Most residents think all levels of government have done a “bad job” coming up with solutions to deal with this problem.
Vancouver, BC [August 19, 2022] – Majorities of residents of British Columbia are disappointed with the way their elected officials have addressed the issue of homelessness, a new Research Co. poll has found.
In the online survey of a representative provincial sample, 61% of British Columbians think the federal government has done a “bad” or “very bad” job coming up with solutions to deal with homelessness.
More than half of British Columbians also believe both the provincial government (56%) and their municipal government (55%) have done a “bad” or “very bad” job on this file.
More than seven-in-ten British Columbians (73%) consider the current situation related to homelessness in the province as a major problem—a proportion that rises to 83% in the Fraser Valley.
More than half of the province’s residents (52%) think homelessness in their municipality is a major problem, while 27% feel the same way about the current state of affairs in their neighbourhood.
Practically four-in-five British Columbians (79%) believe homelessness has increased across the province over the past three years, and more than three-in-five (63%) feel the same way about the current situation in their municipality. Just over two-in-five (42%) also say that homelessness has intensified in their neighbourhood.
When asked about factors that are to blame “a great deal” for the current situation regarding homelessness in the province, most British Columbians point the finger at addiction and mental health issues (60%) and a lack of affordable housing (53%).
Fewer British Columbians blame poverty and inequality (41%), personal actions and decisions (30%) and bad economy and unemployment (24%) for homelessness.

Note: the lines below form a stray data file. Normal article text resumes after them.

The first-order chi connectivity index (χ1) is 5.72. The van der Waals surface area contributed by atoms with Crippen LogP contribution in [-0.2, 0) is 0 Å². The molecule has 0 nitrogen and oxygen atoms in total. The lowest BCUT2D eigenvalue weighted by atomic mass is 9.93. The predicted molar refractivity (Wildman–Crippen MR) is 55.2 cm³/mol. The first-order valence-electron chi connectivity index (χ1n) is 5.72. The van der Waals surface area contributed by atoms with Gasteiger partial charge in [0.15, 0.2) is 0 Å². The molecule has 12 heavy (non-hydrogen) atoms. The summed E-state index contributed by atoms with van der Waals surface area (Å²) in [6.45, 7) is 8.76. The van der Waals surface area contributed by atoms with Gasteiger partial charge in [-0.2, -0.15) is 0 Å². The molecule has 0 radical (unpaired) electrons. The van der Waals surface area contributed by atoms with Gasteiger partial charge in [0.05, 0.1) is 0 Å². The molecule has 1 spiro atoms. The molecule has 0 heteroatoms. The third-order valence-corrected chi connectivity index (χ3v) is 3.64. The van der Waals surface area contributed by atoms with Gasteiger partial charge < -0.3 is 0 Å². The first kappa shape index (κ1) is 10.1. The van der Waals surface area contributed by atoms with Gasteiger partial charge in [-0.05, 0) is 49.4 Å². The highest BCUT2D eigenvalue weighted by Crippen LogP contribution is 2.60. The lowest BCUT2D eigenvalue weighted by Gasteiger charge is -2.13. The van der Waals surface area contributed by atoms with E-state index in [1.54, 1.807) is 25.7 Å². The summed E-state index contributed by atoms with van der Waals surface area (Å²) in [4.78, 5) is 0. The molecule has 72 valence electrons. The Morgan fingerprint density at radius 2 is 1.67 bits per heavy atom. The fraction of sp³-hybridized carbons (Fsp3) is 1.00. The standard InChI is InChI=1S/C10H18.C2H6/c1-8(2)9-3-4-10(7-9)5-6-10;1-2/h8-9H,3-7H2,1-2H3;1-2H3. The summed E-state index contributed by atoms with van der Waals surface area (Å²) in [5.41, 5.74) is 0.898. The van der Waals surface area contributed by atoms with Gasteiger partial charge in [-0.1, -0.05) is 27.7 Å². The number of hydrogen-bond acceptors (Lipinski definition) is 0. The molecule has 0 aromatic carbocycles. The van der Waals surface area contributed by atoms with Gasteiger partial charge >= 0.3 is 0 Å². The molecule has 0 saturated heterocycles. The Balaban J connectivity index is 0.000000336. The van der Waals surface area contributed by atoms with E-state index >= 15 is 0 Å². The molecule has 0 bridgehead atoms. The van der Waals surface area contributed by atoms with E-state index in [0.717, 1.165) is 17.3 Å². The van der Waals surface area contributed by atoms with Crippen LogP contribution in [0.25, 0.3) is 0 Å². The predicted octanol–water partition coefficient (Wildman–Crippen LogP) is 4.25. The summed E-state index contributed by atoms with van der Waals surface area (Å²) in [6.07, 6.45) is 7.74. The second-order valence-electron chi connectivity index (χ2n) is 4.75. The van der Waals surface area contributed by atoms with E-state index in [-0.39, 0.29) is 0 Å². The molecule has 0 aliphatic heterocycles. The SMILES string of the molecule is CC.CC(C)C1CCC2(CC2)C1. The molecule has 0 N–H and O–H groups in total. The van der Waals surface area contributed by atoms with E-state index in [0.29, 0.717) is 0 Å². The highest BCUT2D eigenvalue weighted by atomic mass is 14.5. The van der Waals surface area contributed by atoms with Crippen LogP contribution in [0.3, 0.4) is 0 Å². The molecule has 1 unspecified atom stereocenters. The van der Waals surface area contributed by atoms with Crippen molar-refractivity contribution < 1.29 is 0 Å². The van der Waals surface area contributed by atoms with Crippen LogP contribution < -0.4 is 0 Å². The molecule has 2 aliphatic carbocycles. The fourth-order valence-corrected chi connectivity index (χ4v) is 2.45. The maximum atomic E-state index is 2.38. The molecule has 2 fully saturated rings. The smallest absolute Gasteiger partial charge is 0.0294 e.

British Columbians are evenly split on whether homelessness can be eradicated. While 47% of the province’s residents believe this can be achieved with the proper funding and policies, 46% claim that homelessness will always be a problem in British Columbia.
“More than three-in-five British Columbians aged 55 and over (62%) believe that the notion of a province without homelessness is unattainable,” says Mario Canseco, President of Research Co. “Fewer of their counterparts aged 35-to-54 (39%) and aged 18-to-34 (34%) are skeptical.”
Most British Columbians agree with four different ideas to reduce homelessness in the province: increasing temporary housing options for people experiencing homelessness (80%), offering incentives to developers if they focus on building affordable housing units (78%), devoting tax money to build units to house homeless residents (67%) and changing zoning laws to allow property owners to build more units on standard lots (60%).
Methodology: Results are based on an online study conducted from August 13 to August 15, 2022, among 800 adults in British Columbia. The data has been statistically weighted according to Canadian census figures for age, gender and region in Canada. The margin of error—which measures sample variability—is plus or minus 3.5 percentage points, 19 times out of 20.
For more information on this poll, please contact:
Mario Canseco, President, Research Co.778.929.0490 [e] email@example.com